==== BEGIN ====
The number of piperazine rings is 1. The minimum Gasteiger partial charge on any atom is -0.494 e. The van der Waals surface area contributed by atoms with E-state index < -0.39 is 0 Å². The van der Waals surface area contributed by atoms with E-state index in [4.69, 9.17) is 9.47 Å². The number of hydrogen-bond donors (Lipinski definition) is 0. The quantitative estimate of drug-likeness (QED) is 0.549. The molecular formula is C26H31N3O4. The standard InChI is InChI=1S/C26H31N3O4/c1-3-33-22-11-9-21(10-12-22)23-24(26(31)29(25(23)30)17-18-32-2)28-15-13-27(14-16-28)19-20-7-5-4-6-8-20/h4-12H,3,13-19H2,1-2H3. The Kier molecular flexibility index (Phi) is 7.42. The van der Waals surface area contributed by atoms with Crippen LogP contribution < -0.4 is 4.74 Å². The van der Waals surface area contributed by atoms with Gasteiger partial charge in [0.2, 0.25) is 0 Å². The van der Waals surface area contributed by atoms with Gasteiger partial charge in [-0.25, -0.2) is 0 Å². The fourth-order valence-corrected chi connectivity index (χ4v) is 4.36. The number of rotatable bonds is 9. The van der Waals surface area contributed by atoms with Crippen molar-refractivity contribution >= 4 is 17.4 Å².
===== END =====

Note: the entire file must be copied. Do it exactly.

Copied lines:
The number of piperazine rings is 1. The minimum Gasteiger partial charge on any atom is -0.494 e. The van der Waals surface area contributed by atoms with E-state index < -0.39 is 0 Å². The van der Waals surface area contributed by atoms with E-state index in [4.69, 9.17) is 9.47 Å². The number of hydrogen-bond donors (Lipinski definition) is 0. The quantitative estimate of drug-likeness (QED) is 0.549. The molecular formula is C26H31N3O4. The standard InChI is InChI=1S/C26H31N3O4/c1-3-33-22-11-9-21(10-12-22)23-24(26(31)29(25(23)30)17-18-32-2)28-15-13-27(14-16-28)19-20-7-5-4-6-8-20/h4-12H,3,13-19H2,1-2H3. The Kier molecular flexibility index (Phi) is 7.42. The van der Waals surface area contributed by atoms with Crippen LogP contribution < -0.4 is 4.74 Å². The van der Waals surface area contributed by atoms with Gasteiger partial charge in [0.2, 0.25) is 0 Å². The van der Waals surface area contributed by atoms with Gasteiger partial charge in [-0.25, -0.2) is 0 Å². The fourth-order valence-corrected chi connectivity index (χ4v) is 4.36. The number of rotatable bonds is 9. The van der Waals surface area contributed by atoms with Crippen molar-refractivity contribution >= 4 is 17.4 Å².